A Wednesday and Special 26 were both brilliant movies. The former is in fact one of my all time favourites featuring absolutely stellar performances by both Anupam Kher and Naseeruddin Shah. Suffice to say with the director’s track record being this good, my expectations from Neeraj Pandey’s latest flick were equally high. Alas, Baby does not deliver (no pun intended!). In fact, it’s pretty bad. Let me tell you why.
At the core, the movie deals with terrorism, specifically the kind directed at India. The movie starts with a prologue in the form of a narration (by Danny Denzongpa) to help understand the background behind the title and help set the stage for the movie’s central plot. The movie then progresses with an undertone of an espionage action thriller. Our main man, Akshay Kumar, is dishing out action in the streets of Istanbul (while a rather docile public just sits and enjoys the violence merely five feet from the combatants) and thwarts the terrorist plans to blow up an upmarket Delhi mall.
However his victory is short lived as he is told (by the captive rogue agent) that this attempt was only the start of bigger things to follow. Now, why would he do that? Wouldn’t surprise be an integral part of any terror attack? Nevertheless, Kumar’s character now has to uncover what is the so-called big terror attack. The mission to identify and stop the said major terror threat forms the crux of most of the first half of the movie.
Cue the big bad guys; first Kay Kay Menon, whose character thinks himself to be a bigger menace than Kasab and yearns to lead the next big terror attack on Indian soil. For someone who regards himself with such high esteem and is supposedly a terror threat, his character barely gets two minutes of dialogue. However, thespian that he is, Menon does a great job of his absurdly limited screen time. He demands release from prison, when speaking with the legal rep for his ilk as he has aspirations to execute another major terrorist attack on Indian soil.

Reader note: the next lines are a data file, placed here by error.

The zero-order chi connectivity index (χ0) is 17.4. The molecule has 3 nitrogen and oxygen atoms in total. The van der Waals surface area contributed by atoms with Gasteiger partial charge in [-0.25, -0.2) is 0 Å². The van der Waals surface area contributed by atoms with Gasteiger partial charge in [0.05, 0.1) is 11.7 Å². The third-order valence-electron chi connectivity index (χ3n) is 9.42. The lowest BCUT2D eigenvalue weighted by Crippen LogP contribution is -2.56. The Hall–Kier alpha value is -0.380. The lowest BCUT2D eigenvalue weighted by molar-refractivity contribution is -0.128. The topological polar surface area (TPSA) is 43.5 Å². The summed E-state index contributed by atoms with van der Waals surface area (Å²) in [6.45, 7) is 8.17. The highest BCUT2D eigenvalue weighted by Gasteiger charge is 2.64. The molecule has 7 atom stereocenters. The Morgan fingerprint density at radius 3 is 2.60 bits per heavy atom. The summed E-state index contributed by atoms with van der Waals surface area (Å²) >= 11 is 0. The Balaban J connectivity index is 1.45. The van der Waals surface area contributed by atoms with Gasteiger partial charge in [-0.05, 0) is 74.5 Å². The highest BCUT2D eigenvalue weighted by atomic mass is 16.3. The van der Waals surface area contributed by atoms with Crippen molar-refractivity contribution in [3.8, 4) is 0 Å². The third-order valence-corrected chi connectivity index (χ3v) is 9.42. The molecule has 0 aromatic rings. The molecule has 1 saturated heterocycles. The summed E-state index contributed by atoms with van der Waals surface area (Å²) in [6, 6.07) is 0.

The true mastermind, and the ultimate bad guy, is the man behind the curtain, , who is a Maulana residing somewhere in the border areas. His performance is commendable since he manages to stir genuine hatred for his character every time he makes an appearance (which is quite often). And he does form an integral plot line for the latter half of the movie, which bends the tone of the flick completely (more on that later). Citing the failure of the previous attack, our mastermind orders his minions to help Menon’s character escape so that he can initiate work on the aforementioned major terrorist attack.
An unconvincing prison break from a prison convoy (which seemed inspired by The Dark Knight) gets our bad man Kay Kay to escape into oblivion. I say unconvincing because college flunkies would have done a better job of CGI sequence created for this scene and also because the escape takes place along Marine Drive in broad daylight. Anyone respectable Bombayite will tell you that Marine Drive is never deserted, regardless of time of day. The entire sequence just felt unrealistic and like a badly made dramatization segment on one of the crime shows on late night TV.
The intermission follows a rather predictable setback to the anti terror squad and a personal blow to Akshay Kumar’s character. However intelligence helps them trace the terrorist nexus to Saudi Arabia where the executor of the plan, Menon, is present. A covert op to assassinate Menon is concocted on the fly.